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The Perception of Formant Tuning in Soprano Voices

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JournalJournal of Voice
DateAccepted/In press - 23 Mar 2017
DateE-pub ahead of print (current) - 26 May 2017
Early online date26/05/17
Original languageEnglish

Abstract

Abstract
0.1. Introduction
At the upper end of the soprano singing range, it is known that singers alter the shape of their vocal tracts in order to bring
one or more of the vocal tract resonances nearer to a harmonic of the voice source; a process known as resonance tuning, which
increases the amplitude of the sound produced with little eort from the singer. This study investigated the perception of first and
second resonance tuning; key strategies observed in classically trained soprano voices. It was expected that the most commonlyused
strategies observed in singers would be preferred by the listeners, and since previous investigations have often focussed only
on a single vowel sound (usually /A/), this test will also allow for comparison of dierent tuning strategies between vowels.
0.2. Method
Synthetic vowel sounds were generated using an L-F glottal flow model, passed through a series of filters to represent the vocal
tract resonances. Listeners then compared the sounds, which included 3 vowels, at 4 fundamental frequencies ( f0), to which 4
dierent tuning strategies were applied; (A) the expected formant values in speech, (B) the first formant tuned to the fundamental,
(C) the second formant tuned to the second harmonic, and (D) both first and second formants tuned to the first and second harmonics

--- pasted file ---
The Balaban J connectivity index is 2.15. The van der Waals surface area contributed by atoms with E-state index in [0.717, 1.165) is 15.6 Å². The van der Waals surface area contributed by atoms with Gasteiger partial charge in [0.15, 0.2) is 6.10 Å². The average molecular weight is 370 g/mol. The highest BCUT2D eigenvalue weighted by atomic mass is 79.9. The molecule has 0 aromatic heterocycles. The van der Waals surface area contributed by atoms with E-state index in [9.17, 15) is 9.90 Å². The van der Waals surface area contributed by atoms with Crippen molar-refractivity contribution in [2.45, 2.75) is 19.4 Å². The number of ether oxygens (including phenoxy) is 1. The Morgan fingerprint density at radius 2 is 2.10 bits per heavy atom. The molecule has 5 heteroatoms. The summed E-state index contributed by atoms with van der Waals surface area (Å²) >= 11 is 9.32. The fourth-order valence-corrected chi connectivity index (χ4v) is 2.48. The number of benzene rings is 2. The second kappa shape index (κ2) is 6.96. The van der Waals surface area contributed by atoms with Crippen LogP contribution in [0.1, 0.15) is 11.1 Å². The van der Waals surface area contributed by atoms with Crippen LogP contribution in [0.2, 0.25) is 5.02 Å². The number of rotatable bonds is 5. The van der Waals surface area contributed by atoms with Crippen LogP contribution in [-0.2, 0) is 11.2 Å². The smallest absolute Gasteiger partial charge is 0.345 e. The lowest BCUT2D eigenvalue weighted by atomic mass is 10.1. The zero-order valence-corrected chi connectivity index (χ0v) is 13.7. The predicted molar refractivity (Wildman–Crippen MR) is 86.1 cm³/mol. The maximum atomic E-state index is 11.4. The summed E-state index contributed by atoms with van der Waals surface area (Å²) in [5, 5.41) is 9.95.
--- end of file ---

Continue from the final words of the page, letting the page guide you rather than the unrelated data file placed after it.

respectively. Participants were asked three sets of questions: comparing how much they preferred dierent tuning strategies, how
natural they found dierent tuning strategies, and identifying the vowel of each sound.
0.3. Results
The results obtained varied greatly between vowels; the results for the /A/ vowel were similar for preference and naturalness,
but no clear pattern was seen for vowel identification. The results for the /u/ vowel did not appear to show a clear dierence between
the dierent tuning strategies for preference, and only a little separation for naturalness. The vowel identification was generally
very poor for this vowel. The results for the /i/ vowel were striking, with strategies including R2 tuning both preferred and perceived
as more natural than those without for both preference and naturalness, however for the vowel identification, strategies without R2
tuning were most often correctly identified.
0.4. Conclusion
The results indicate that the perception of dierent tuning strategies alters depending on the vowel and the perceptual quality
investigated (preference, naturalness, or vowel identification), and whether the first and second harmonic fall above or below the
first or second formants. For some vowels and perceptual qualities, formant tuning was found to be beneficial at lower f0 values
than expected based on current expectations of formant tuning in practice.

Bibliographical note

Crown Copyright © 2017 Published by Elsevier Inc. on behalf of The Voice Foundation. All rights reserved. This is an author-produced version of the published paper. Uploaded in accordance with the publisher’s self-archiving policy.

    Research areas

  • Singing, Soprano, Formant tuning, Perception

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